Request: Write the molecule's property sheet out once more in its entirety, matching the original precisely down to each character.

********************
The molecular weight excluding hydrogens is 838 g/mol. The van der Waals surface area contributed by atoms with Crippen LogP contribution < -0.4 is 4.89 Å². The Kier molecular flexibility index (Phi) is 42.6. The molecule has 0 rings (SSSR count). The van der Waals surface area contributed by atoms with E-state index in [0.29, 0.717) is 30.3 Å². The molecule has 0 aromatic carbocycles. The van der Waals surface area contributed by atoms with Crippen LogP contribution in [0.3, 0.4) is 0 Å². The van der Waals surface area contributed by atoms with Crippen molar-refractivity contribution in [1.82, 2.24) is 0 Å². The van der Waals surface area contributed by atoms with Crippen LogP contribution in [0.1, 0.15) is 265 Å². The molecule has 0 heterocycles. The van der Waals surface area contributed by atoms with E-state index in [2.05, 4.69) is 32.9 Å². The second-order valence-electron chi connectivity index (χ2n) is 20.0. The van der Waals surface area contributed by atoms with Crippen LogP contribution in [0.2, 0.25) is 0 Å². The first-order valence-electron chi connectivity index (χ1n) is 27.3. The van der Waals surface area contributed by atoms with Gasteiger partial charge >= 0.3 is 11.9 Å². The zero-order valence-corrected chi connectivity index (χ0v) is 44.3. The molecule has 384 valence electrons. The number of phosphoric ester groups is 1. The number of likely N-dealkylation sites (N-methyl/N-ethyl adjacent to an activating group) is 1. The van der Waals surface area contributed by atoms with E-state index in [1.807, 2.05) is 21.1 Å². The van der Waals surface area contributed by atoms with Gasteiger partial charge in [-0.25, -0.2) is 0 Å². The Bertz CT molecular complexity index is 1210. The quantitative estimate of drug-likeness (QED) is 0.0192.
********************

The molecular weight excluding hydrogens is 838 g/mol. The van der Waals surface area contributed by atoms with Crippen LogP contribution < -0.4 is 4.89 Å². The Kier molecular flexibility index (Phi) is 42.6. The molecule has 0 rings (SSSR count). The van der Waals surface area contributed by atoms with E-state index in [0.29, 0.717) is 30.3 Å². The molecule has 0 aromatic carbocycles. The van der Waals surface area contributed by atoms with Crippen LogP contribution in [0.3, 0.4) is 0 Å². The van der Waals surface area contributed by atoms with Crippen molar-refractivity contribution in [1.82, 2.24) is 0 Å². The van der Waals surface area contributed by atoms with Crippen LogP contribution in [0.1, 0.15) is 265 Å². The molecule has 0 heterocycles. The van der Waals surface area contributed by atoms with E-state index in [2.05, 4.69) is 32.9 Å². The second-order valence-electron chi connectivity index (χ2n) is 20.0. The van der Waals surface area contributed by atoms with Crippen LogP contribution in [0.2, 0.25) is 0 Å². The first-order valence-electron chi connectivity index (χ1n) is 27.3. The van der Waals surface area contributed by atoms with Gasteiger partial charge >= 0.3 is 11.9 Å². The zero-order valence-corrected chi connectivity index (χ0v) is 44.3. The molecule has 384 valence electrons. The number of phosphoric ester groups is 1. The number of likely N-dealkylation sites (N-methyl/N-ethyl adjacent to an activating group) is 1. The van der Waals surface area contributed by atoms with E-state index in [1.807, 2.05) is 21.1 Å². The van der Waals surface area contributed by atoms with Gasteiger partial charge in [-0.25, -0.2) is 0 Å². The Bertz CT molecular complexity index is 1210. The quantitative estimate of drug-likeness (QED) is 0.0192.